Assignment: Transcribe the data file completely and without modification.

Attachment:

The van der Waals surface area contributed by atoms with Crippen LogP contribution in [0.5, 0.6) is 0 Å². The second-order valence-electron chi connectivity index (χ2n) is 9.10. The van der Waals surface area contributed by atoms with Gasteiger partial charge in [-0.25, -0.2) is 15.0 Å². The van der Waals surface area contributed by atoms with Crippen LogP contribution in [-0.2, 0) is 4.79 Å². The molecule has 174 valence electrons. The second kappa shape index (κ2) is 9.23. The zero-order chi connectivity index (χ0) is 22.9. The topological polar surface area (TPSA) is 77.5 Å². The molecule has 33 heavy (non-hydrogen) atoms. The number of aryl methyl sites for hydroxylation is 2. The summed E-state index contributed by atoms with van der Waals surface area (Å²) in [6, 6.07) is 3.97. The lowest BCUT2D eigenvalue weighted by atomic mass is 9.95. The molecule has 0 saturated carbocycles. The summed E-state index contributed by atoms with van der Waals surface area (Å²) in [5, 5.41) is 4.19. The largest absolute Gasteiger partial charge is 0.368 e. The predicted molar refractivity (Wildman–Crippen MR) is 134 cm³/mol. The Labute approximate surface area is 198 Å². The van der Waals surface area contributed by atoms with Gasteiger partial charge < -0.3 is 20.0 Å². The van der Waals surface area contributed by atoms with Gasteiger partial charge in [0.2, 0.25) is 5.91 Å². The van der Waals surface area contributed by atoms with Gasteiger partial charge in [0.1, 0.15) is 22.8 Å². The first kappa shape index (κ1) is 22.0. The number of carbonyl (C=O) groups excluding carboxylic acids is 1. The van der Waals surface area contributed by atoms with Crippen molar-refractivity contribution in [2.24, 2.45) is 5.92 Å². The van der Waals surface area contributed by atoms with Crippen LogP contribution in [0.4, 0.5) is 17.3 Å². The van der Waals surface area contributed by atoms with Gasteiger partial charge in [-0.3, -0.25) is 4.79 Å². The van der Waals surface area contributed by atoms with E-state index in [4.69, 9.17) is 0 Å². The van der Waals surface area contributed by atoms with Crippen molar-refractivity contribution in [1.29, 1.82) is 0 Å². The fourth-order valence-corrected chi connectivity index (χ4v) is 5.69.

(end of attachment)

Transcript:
The van der Waals surface area contributed by atoms with Crippen LogP contribution in [0.5, 0.6) is 0 Å². The second-order valence-electron chi connectivity index (χ2n) is 9.10. The van der Waals surface area contributed by atoms with Gasteiger partial charge in [-0.25, -0.2) is 15.0 Å². The van der Waals surface area contributed by atoms with Crippen LogP contribution in [-0.2, 0) is 4.79 Å². The molecule has 174 valence electrons. The second kappa shape index (κ2) is 9.23. The zero-order chi connectivity index (χ0) is 22.9. The topological polar surface area (TPSA) is 77.5 Å². The molecule has 33 heavy (non-hydrogen) atoms. The number of aryl methyl sites for hydroxylation is 2. The summed E-state index contributed by atoms with van der Waals surface area (Å²) in [6, 6.07) is 3.97. The lowest BCUT2D eigenvalue weighted by atomic mass is 9.95. The molecule has 0 saturated carbocycles. The summed E-state index contributed by atoms with van der Waals surface area (Å²) in [5, 5.41) is 4.19. The largest absolute Gasteiger partial charge is 0.368 e. The predicted molar refractivity (Wildman–Crippen MR) is 134 cm³/mol. The Labute approximate surface area is 198 Å². The van der Waals surface area contributed by atoms with Gasteiger partial charge < -0.3 is 20.0 Å². The van der Waals surface area contributed by atoms with Gasteiger partial charge in [0.2, 0.25) is 5.91 Å². The van der Waals surface area contributed by atoms with Gasteiger partial charge in [0.1, 0.15) is 22.8 Å². The first kappa shape index (κ1) is 22.0. The number of carbonyl (C=O) groups excluding carboxylic acids is 1. The van der Waals surface area contributed by atoms with Crippen molar-refractivity contribution in [2.24, 2.45) is 5.92 Å². The van der Waals surface area contributed by atoms with Crippen LogP contribution in [0.4, 0.5) is 17.3 Å². The van der Waals surface area contributed by atoms with Gasteiger partial charge in [-0.3, -0.25) is 4.79 Å². The van der Waals surface area contributed by atoms with E-state index in [4.69, 9.17) is 0 Å². The van der Waals surface area contributed by atoms with Crippen molar-refractivity contribution in [1.29, 1.82) is 0 Å². The fourth-order valence-corrected chi connectivity index (χ4v) is 5.69.